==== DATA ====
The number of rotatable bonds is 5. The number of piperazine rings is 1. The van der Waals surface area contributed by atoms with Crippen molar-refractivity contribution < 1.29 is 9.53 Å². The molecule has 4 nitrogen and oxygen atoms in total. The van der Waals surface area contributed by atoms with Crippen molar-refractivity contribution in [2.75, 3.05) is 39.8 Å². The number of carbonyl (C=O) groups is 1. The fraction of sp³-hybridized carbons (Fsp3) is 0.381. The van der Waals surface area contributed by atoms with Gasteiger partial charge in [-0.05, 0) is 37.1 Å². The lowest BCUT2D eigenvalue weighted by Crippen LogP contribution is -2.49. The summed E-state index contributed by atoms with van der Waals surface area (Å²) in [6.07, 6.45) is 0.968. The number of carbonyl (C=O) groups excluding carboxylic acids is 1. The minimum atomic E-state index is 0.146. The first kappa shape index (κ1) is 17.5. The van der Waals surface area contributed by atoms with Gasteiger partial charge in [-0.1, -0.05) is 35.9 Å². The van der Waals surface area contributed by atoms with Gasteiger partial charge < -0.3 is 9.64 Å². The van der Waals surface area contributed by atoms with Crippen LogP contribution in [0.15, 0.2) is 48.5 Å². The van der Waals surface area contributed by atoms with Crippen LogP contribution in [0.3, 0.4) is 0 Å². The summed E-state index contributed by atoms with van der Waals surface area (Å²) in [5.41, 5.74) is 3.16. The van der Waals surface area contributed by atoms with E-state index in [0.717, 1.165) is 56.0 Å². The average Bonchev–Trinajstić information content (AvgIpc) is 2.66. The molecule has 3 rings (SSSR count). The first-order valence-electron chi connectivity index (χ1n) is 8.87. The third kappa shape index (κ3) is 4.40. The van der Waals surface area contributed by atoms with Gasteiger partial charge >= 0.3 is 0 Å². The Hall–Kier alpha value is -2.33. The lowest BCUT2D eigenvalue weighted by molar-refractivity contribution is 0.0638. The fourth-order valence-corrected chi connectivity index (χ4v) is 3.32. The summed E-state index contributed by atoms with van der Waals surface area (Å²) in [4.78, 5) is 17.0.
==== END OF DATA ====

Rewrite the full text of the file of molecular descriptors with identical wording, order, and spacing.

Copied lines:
The number of rotatable bonds is 5. The number of piperazine rings is 1. The van der Waals surface area contributed by atoms with Crippen molar-refractivity contribution < 1.29 is 9.53 Å². The molecule has 4 nitrogen and oxygen atoms in total. The van der Waals surface area contributed by atoms with Crippen molar-refractivity contribution in [2.75, 3.05) is 39.8 Å². The number of carbonyl (C=O) groups is 1. The fraction of sp³-hybridized carbons (Fsp3) is 0.381. The van der Waals surface area contributed by atoms with Gasteiger partial charge in [-0.05, 0) is 37.1 Å². The lowest BCUT2D eigenvalue weighted by Crippen LogP contribution is -2.49. The summed E-state index contributed by atoms with van der Waals surface area (Å²) in [6.07, 6.45) is 0.968. The number of carbonyl (C=O) groups excluding carboxylic acids is 1. The minimum atomic E-state index is 0.146. The first kappa shape index (κ1) is 17.5. The van der Waals surface area contributed by atoms with Gasteiger partial charge in [-0.1, -0.05) is 35.9 Å². The van der Waals surface area contributed by atoms with Gasteiger partial charge < -0.3 is 9.64 Å². The van der Waals surface area contributed by atoms with Crippen LogP contribution in [0.15, 0.2) is 48.5 Å². The van der Waals surface area contributed by atoms with Crippen LogP contribution in [0.3, 0.4) is 0 Å². The summed E-state index contributed by atoms with van der Waals surface area (Å²) in [5.41, 5.74) is 3.16. The van der Waals surface area contributed by atoms with E-state index in [0.717, 1.165) is 56.0 Å². The average Bonchev–Trinajstić information content (AvgIpc) is 2.66. The molecule has 3 rings (SSSR count). The first-order valence-electron chi connectivity index (χ1n) is 8.87. The third kappa shape index (κ3) is 4.40. The van der Waals surface area contributed by atoms with Gasteiger partial charge >= 0.3 is 0 Å². The Hall–Kier alpha value is -2.33. The lowest BCUT2D eigenvalue weighted by molar-refractivity contribution is 0.0638. The fourth-order valence-corrected chi connectivity index (χ4v) is 3.32. The summed E-state index contributed by atoms with van der Waals surface area (Å²) in [4.78, 5) is 17.0.